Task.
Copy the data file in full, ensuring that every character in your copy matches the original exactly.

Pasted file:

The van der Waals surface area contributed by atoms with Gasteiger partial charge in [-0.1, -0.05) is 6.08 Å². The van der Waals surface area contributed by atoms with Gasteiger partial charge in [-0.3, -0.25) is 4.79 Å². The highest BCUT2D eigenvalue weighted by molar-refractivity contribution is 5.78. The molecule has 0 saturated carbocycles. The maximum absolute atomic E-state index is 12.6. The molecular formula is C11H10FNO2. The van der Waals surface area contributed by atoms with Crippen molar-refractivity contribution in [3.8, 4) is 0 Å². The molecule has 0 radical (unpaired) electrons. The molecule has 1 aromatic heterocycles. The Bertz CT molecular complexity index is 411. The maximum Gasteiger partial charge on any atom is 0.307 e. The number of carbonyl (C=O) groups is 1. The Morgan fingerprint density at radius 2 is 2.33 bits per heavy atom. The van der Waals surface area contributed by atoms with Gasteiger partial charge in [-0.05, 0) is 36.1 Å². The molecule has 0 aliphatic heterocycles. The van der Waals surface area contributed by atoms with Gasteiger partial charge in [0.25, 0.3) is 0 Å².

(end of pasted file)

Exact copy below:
The van der Waals surface area contributed by atoms with Gasteiger partial charge in [-0.1, -0.05) is 6.08 Å². The van der Waals surface area contributed by atoms with Gasteiger partial charge in [-0.3, -0.25) is 4.79 Å². The highest BCUT2D eigenvalue weighted by molar-refractivity contribution is 5.78. The molecule has 0 saturated carbocycles. The maximum absolute atomic E-state index is 12.6. The molecular formula is C11H10FNO2. The van der Waals surface area contributed by atoms with Crippen molar-refractivity contribution in [3.8, 4) is 0 Å². The molecule has 0 radical (unpaired) electrons. The molecule has 1 aromatic heterocycles. The Bertz CT molecular complexity index is 411. The maximum Gasteiger partial charge on any atom is 0.307 e. The number of carbonyl (C=O) groups is 1. The Morgan fingerprint density at radius 2 is 2.33 bits per heavy atom. The van der Waals surface area contributed by atoms with Gasteiger partial charge in [-0.05, 0) is 36.1 Å². The molecule has 0 aliphatic heterocycles. The van der Waals surface area contributed by atoms with Gasteiger partial charge in [0.25, 0.3) is 0 Å².